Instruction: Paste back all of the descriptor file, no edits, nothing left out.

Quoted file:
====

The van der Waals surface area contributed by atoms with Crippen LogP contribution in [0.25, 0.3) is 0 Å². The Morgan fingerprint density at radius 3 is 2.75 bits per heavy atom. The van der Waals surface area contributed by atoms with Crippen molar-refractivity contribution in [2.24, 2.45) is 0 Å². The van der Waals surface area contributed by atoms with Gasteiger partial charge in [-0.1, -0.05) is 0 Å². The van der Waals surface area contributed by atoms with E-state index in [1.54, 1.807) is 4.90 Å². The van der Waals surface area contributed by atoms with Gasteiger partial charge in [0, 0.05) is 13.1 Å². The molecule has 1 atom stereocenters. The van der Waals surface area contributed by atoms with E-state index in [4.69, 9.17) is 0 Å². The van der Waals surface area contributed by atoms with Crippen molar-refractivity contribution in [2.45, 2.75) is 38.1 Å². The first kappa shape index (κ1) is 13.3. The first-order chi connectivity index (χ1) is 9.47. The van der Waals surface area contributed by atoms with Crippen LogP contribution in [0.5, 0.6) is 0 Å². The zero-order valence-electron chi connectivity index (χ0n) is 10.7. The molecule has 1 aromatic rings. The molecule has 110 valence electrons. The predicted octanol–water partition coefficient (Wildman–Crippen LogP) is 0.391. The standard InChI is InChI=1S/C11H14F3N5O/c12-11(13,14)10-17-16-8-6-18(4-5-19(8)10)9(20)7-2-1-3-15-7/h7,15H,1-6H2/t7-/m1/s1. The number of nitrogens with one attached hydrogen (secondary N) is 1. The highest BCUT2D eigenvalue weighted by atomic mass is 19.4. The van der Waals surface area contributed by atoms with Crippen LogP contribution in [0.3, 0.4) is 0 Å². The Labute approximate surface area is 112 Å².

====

The van der Waals surface area contributed by atoms with Crippen LogP contribution in [0.25, 0.3) is 0 Å². The Morgan fingerprint density at radius 3 is 2.75 bits per heavy atom. The van der Waals surface area contributed by atoms with Crippen molar-refractivity contribution in [2.24, 2.45) is 0 Å². The van der Waals surface area contributed by atoms with Gasteiger partial charge in [-0.1, -0.05) is 0 Å². The van der Waals surface area contributed by atoms with E-state index in [1.54, 1.807) is 4.90 Å². The van der Waals surface area contributed by atoms with Gasteiger partial charge in [0, 0.05) is 13.1 Å². The molecule has 1 atom stereocenters. The van der Waals surface area contributed by atoms with E-state index in [4.69, 9.17) is 0 Å². The van der Waals surface area contributed by atoms with Crippen molar-refractivity contribution in [2.45, 2.75) is 38.1 Å². The first kappa shape index (κ1) is 13.3. The first-order chi connectivity index (χ1) is 9.47. The van der Waals surface area contributed by atoms with Crippen LogP contribution in [0.5, 0.6) is 0 Å². The zero-order valence-electron chi connectivity index (χ0n) is 10.7. The molecule has 1 aromatic rings. The molecule has 110 valence electrons. The predicted octanol–water partition coefficient (Wildman–Crippen LogP) is 0.391. The standard InChI is InChI=1S/C11H14F3N5O/c12-11(13,14)10-17-16-8-6-18(4-5-19(8)10)9(20)7-2-1-3-15-7/h7,15H,1-6H2/t7-/m1/s1. The number of nitrogens with one attached hydrogen (secondary N) is 1. The highest BCUT2D eigenvalue weighted by atomic mass is 19.4. The van der Waals surface area contributed by atoms with Crippen LogP contribution in [0.3, 0.4) is 0 Å². The Labute approximate surface area is 112 Å².